We know from the diligent work of the analysis spearheaded by Seattle Neighborhood Greenways that investment on the scale of $20 million is required to achieve solid STRS progress within the one mile walk zones of ten elementary schools with the highest equity claims for attention. Adding 17 next level equity elementary schools would bring the total scale above $35 million. Key steps taken for high school walk zones are also badly needed. The funding level in the currently proposed levy of $7 million (less than 8/10ths of one percent of the total levy amount) would if unchanged signal a lack of intention to make any more than token progress toward the safety, convenience, health and equity benefits the STRS program should deliver. A larger commitment will both strengthen the levy program and strengthen its tangible appeal to prospective Seattle voters.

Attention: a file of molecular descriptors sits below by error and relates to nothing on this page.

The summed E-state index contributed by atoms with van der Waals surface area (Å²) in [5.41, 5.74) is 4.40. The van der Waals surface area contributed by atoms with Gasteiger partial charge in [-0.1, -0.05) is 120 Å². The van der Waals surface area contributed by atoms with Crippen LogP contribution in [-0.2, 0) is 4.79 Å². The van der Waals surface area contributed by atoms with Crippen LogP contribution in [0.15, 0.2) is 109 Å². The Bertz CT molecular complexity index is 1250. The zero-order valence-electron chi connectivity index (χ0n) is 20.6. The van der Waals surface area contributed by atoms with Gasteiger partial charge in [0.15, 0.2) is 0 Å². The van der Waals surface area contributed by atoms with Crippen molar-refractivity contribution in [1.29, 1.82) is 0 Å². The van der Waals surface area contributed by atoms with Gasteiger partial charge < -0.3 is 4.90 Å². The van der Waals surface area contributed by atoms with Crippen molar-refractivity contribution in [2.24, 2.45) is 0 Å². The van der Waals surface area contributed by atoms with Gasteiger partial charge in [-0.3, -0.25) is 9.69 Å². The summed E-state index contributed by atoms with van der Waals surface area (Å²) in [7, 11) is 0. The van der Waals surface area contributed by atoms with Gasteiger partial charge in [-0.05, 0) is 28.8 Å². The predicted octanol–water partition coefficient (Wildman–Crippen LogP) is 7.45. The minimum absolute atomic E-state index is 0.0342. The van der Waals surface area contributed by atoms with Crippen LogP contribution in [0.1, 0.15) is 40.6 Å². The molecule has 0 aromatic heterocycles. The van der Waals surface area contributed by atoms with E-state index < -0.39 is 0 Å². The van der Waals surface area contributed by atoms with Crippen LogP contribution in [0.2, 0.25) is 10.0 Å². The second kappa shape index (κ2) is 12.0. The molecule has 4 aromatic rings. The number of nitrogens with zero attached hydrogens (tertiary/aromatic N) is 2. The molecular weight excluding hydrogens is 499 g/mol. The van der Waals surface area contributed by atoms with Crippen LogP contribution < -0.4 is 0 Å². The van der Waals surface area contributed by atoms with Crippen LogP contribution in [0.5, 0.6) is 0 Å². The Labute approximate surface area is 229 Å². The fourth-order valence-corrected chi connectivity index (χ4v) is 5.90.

View this written testimony in memo form.

Read the rest of this entry »

Seattle School Nurses Support Move Seattle For Our Kids

June 1, 2015

Click to see Anne Fote, RN testimony. Begins at 11:35.

Click to see Anne Fote, RN testimony. Begins at 11:35.

Seattle School Nurses Association voted unanimously to support additional funding for Safe Routes to School in the Move Seattle Levy. Anne Fote, RN spoke eloquently about walking to school and her experiences at Rainier Beach High School and Hamilton International Middle School in this meeting of the City Council Select Committee On Transportation Funding.

Here is Anne’s complete testimony:

My name is Anne Fote. I am a registered nurse. I currently work at Hamilton International Middle School. Previous to that I was the nurse at Rainier Beach High School.